We may all have our own interests and beliefs, but, if there is one thing we can all agree on it’s that everyone needs a retirement plan. Hiring a financial planner to help us with such a feat can be costly, though, and knowing where to start can also be a mystery. Before speaking with any retirement consultants, it may be wise to obtain an idea of what you can live off each year with your current portfolio as well as how much you might need to invest in order to live off your goal amount. Luckily, the internet has come to the rescue with FIREcalc. But, what is it, exactly, and is it useful?
How FIREcalc Works:
FIREcalc is an online retirement and financial independence planning tool that gives you an idea of whether or not you can live off your current lifestyle with what you have in retirement. More than that, it actually compares how well your portfolio would have done throughout some of the toughest economic times in history dating back to 1887. Through this analysis, it helps to give you an idea of how well your investments will do in the future.
To get started, you simply enter your goal annual spending amount, your current portfolio, and how many years you plan on using your retirement funds. Once applied, the FIREcalc simulation will calculate a simulation based on 30-year increments from the last 117 years. What will be produced is a color-coded graph with year-end balances. From here, FIREcalc states that you’ll be able to see the “big picture” of your current strategy.
The best part of FIREcalc is that it is free to use. There is absolutely no payment required nor do you even need to put a credit card on file. You’ll also not need to worry about creating an account, and you can use the retirement calculator as often or as many times as you need. You’ll be able to play out different financial scenarios with only the cost of time.
The homepage of the site provides an overview of what to expect, and, when you click on “How It Works,” you’ll find an informative FAQ that will be important to review prior to actually using the calculator. It explains the importance of evaluating the market throughout history as well as a step-by-step guide to FIRECalc.
Because this free online tool uses trends from the market since 1887, it automatically calculates the average success rate of your plan over time. The higher your success rate, the better your plan, obviously. There is no waiting for these results as they are generated as soon as you click “Submit.”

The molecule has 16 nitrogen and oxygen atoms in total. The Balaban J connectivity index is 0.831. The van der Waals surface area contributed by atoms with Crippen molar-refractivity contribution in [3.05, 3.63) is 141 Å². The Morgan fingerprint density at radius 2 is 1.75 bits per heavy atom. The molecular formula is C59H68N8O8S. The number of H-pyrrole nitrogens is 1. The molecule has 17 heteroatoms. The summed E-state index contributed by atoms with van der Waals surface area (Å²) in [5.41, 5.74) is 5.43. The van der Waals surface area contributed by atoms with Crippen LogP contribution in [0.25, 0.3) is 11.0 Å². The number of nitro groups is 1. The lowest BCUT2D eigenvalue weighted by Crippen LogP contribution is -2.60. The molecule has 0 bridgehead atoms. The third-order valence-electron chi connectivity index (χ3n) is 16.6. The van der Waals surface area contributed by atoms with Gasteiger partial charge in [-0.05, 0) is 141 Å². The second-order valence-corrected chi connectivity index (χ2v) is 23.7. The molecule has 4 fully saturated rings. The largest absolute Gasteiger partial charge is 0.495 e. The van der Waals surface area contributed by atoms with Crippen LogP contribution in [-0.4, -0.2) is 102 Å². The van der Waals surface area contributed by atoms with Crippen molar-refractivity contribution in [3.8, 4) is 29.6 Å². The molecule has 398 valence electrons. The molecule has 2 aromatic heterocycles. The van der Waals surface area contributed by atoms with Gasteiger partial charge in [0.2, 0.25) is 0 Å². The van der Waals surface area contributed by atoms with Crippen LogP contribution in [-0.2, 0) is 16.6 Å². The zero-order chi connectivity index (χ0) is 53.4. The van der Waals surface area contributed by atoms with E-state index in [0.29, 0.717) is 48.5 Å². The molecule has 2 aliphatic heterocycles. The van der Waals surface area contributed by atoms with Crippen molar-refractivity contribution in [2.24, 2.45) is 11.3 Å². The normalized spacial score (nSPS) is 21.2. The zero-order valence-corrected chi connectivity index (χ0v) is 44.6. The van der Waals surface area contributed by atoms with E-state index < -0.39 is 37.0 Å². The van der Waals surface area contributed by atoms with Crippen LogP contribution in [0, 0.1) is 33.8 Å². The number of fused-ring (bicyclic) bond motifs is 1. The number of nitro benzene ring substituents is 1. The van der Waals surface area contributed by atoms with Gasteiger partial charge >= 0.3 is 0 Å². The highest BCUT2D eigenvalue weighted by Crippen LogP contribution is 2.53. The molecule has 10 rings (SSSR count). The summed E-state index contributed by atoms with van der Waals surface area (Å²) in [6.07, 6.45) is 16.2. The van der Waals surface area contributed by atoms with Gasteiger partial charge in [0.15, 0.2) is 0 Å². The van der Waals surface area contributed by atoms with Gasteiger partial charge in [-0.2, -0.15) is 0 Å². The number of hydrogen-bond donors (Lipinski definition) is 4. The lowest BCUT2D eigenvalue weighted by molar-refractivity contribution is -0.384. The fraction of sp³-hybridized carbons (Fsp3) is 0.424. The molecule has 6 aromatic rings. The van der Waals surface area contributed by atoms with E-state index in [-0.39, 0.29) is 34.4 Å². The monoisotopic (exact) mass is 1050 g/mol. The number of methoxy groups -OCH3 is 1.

As you can see from the above results, the success rate of a $900,000 portfolio with a $40,000 annual withdraw for 40 years had a 71% success rate on average. This shows the user that changes need to be made to improve their success rate, and, because there are unlimited uses, the user can continue to crunch numbers to see what would be better for their current portfolio along with seeing how much they may need to increase it to achieve the desired yearly withdrawal amount.
Although quick to use, the visuals of the site are a little underwhelming and overbearing with text. If you use the calculator without reading through the content you may find yourself easily confused, especially considering the historical factor FIREcalc uses to calculate results. It can also be easy to miss the calculator on the first page, as it is not visible right away, even when you click “Calculator” along the top tab.
It’s also important to note that FIREcalc is not meant to predict what will happen, but rather what will not happen. There are limitations, so even though you can incorporate your social security, you can’t tweak it to get the results you want. Part of this limitation includes not incorporating taxable versus non-taxable portfolios, leaving more room for inaccuracies.
Is It Useful?
The FIREcalc tool may not be 100% accurate, but because it is based on predictions, it can still give you an idea of how strong your portfolio is. The sooner you can start making adjustments, the better for your financial future. If nothing else, it’s another free retirement planning tool that shows you what you should consider setting aside to live the life you want. Just remember, the goal is to give you a general idea and is not an end-all solution to retirement planning.
Have you ever used FIREcalc? What are your thoughts?
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